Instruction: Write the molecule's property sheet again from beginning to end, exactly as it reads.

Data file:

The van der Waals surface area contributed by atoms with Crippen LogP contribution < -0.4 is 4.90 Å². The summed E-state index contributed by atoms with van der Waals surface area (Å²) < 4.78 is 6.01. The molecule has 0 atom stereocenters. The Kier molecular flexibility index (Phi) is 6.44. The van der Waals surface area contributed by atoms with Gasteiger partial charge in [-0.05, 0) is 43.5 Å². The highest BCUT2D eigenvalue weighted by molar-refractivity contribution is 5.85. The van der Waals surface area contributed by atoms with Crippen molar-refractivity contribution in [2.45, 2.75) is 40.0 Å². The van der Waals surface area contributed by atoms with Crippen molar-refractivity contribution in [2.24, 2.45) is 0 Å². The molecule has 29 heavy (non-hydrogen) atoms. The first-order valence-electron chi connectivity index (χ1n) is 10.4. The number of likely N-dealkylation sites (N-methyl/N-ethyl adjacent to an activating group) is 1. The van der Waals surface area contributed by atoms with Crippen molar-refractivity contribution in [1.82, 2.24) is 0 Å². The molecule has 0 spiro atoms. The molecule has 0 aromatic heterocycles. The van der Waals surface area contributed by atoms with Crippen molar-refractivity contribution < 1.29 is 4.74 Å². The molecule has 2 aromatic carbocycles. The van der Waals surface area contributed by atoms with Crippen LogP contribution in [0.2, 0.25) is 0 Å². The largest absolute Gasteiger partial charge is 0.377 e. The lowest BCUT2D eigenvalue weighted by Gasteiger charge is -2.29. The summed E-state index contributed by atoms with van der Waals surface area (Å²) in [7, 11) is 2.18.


The van der Waals surface area contributed by atoms with Crippen LogP contribution < -0.4 is 4.90 Å². The summed E-state index contributed by atoms with van der Waals surface area (Å²) < 4.78 is 6.01. The molecule has 0 atom stereocenters. The Kier molecular flexibility index (Phi) is 6.44. The van der Waals surface area contributed by atoms with Gasteiger partial charge in [-0.05, 0) is 43.5 Å². The highest BCUT2D eigenvalue weighted by molar-refractivity contribution is 5.85. The van der Waals surface area contributed by atoms with Crippen molar-refractivity contribution in [2.45, 2.75) is 40.0 Å². The van der Waals surface area contributed by atoms with Crippen molar-refractivity contribution in [2.24, 2.45) is 0 Å². The molecule has 29 heavy (non-hydrogen) atoms. The first-order valence-electron chi connectivity index (χ1n) is 10.4. The number of likely N-dealkylation sites (N-methyl/N-ethyl adjacent to an activating group) is 1. The van der Waals surface area contributed by atoms with Crippen molar-refractivity contribution in [1.82, 2.24) is 0 Å². The molecule has 0 spiro atoms. The molecule has 0 aromatic heterocycles. The van der Waals surface area contributed by atoms with Crippen molar-refractivity contribution < 1.29 is 4.74 Å². The molecule has 2 aromatic carbocycles. The van der Waals surface area contributed by atoms with Crippen LogP contribution in [0.2, 0.25) is 0 Å². The largest absolute Gasteiger partial charge is 0.377 e. The lowest BCUT2D eigenvalue weighted by Gasteiger charge is -2.29. The summed E-state index contributed by atoms with van der Waals surface area (Å²) in [7, 11) is 2.18.